China's city dwellers struggle to cope with air pollution
Beijing residents wearing masks walk through fog as severe pollution continues to affect the capital on January 29, 2013 in Beijing, China.
The United States Energy Information Agency this week reported some disturbing news: China now burns almost as much coal as the rest of the world combined. That’s part of the reason there is now a carcinogenic cloud over Eastern China that’s three times the size of California. Chinese Premier Wen Jiabao appeared on state television yesterday calling for energy conservation measures.
Chinese citizens are concerned. For the past year, 61-year-old Shanghai resident Qiu Yiping has introduced a new element into her morning routine.
“I turn the television on to check the air quality index," she says. "Today the air was really bad. I already knew that because I woke up with an itchy throat. So I put my mask on.”
Qiu wears a cloth mask that covers half her face. Wearing these masks is a common but useless practice. The air today over much of Eastern China is high in the tiniest of particulate matter which can enter your bloodstream. Only a hermetically sealed mask with a special filter can help. Qiu doesn’t know where to get that kind of mask.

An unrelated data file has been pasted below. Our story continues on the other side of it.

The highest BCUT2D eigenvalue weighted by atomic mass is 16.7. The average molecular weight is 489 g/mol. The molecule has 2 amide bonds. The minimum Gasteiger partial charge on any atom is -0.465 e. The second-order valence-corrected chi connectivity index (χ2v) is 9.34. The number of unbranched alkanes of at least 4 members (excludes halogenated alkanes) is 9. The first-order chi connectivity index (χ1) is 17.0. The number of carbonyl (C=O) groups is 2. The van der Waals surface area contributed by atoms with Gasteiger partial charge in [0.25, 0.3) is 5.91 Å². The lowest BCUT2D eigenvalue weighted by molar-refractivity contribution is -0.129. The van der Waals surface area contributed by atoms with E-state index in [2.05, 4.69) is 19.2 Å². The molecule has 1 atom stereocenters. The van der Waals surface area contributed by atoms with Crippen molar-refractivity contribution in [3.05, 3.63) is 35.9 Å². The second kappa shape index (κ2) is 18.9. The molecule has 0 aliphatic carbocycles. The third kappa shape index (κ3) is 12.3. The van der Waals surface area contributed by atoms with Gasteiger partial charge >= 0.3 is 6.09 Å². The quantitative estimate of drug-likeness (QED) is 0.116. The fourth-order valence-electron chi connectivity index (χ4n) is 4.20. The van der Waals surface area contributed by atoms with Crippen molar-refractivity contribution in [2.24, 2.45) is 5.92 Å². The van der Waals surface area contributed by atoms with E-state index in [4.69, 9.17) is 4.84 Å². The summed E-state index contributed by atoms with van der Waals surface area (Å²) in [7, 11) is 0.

She says the government needs to do a better job at protecting the public.
“They say they’re tackling pollution, but they’re not doing enough. They have to do more," says Qiu. "This involves the health and safety of all of us.”
The World Bank estimates the economic cost of China’s pollution -- from health care costs to flight cancellations to lost work -- is nearly half a trillion dollars.
Thirty-year-old Liu Xin works for a construction company. He says the government has done little to address air pollution, not even giving people basic information about how to protect themselves.
“My friends and I are constantly checking the air quality index online, but honestly, we’re clueless about what preventative measures we can take because the government isn’t educating us about it,” he says.
Case in point: Zhang Qinzhu, a woman in her 60s, outlines what she does to protect herself against the smog.
"When it’s this bad," Zhang tells me, "I open up my windows to let in some fresh air."